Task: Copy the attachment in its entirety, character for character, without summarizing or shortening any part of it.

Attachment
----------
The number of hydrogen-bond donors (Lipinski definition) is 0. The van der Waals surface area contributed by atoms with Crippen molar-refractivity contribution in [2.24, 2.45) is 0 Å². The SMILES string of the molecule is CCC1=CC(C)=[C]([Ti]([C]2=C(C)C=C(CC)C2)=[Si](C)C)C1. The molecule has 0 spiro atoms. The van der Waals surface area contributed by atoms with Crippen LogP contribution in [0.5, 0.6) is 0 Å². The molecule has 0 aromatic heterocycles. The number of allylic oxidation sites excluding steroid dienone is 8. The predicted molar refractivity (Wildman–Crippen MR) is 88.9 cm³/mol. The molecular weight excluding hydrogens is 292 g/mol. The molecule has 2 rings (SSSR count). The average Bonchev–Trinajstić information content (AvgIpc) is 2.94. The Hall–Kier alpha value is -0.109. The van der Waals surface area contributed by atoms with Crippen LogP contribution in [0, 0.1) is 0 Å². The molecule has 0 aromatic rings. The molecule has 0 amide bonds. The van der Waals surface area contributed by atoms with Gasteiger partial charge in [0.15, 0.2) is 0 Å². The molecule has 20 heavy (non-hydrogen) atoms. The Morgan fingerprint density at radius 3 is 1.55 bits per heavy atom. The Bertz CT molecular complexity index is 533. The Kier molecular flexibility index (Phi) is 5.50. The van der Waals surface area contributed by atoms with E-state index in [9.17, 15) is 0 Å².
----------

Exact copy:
The number of hydrogen-bond donors (Lipinski definition) is 0. The van der Waals surface area contributed by atoms with Crippen molar-refractivity contribution in [2.24, 2.45) is 0 Å². The SMILES string of the molecule is CCC1=CC(C)=[C]([Ti]([C]2=C(C)C=C(CC)C2)=[Si](C)C)C1. The molecule has 0 spiro atoms. The van der Waals surface area contributed by atoms with Crippen LogP contribution in [0.5, 0.6) is 0 Å². The molecule has 0 aromatic heterocycles. The number of allylic oxidation sites excluding steroid dienone is 8. The predicted molar refractivity (Wildman–Crippen MR) is 88.9 cm³/mol. The molecular weight excluding hydrogens is 292 g/mol. The molecule has 2 rings (SSSR count). The average Bonchev–Trinajstić information content (AvgIpc) is 2.94. The Hall–Kier alpha value is -0.109. The van der Waals surface area contributed by atoms with Crippen LogP contribution in [0, 0.1) is 0 Å². The molecule has 0 aromatic rings. The molecule has 0 amide bonds. The van der Waals surface area contributed by atoms with Gasteiger partial charge in [0.15, 0.2) is 0 Å². The molecule has 20 heavy (non-hydrogen) atoms. The Morgan fingerprint density at radius 3 is 1.55 bits per heavy atom. The Bertz CT molecular complexity index is 533. The Kier molecular flexibility index (Phi) is 5.50. The van der Waals surface area contributed by atoms with E-state index in [9.17, 15) is 0 Å².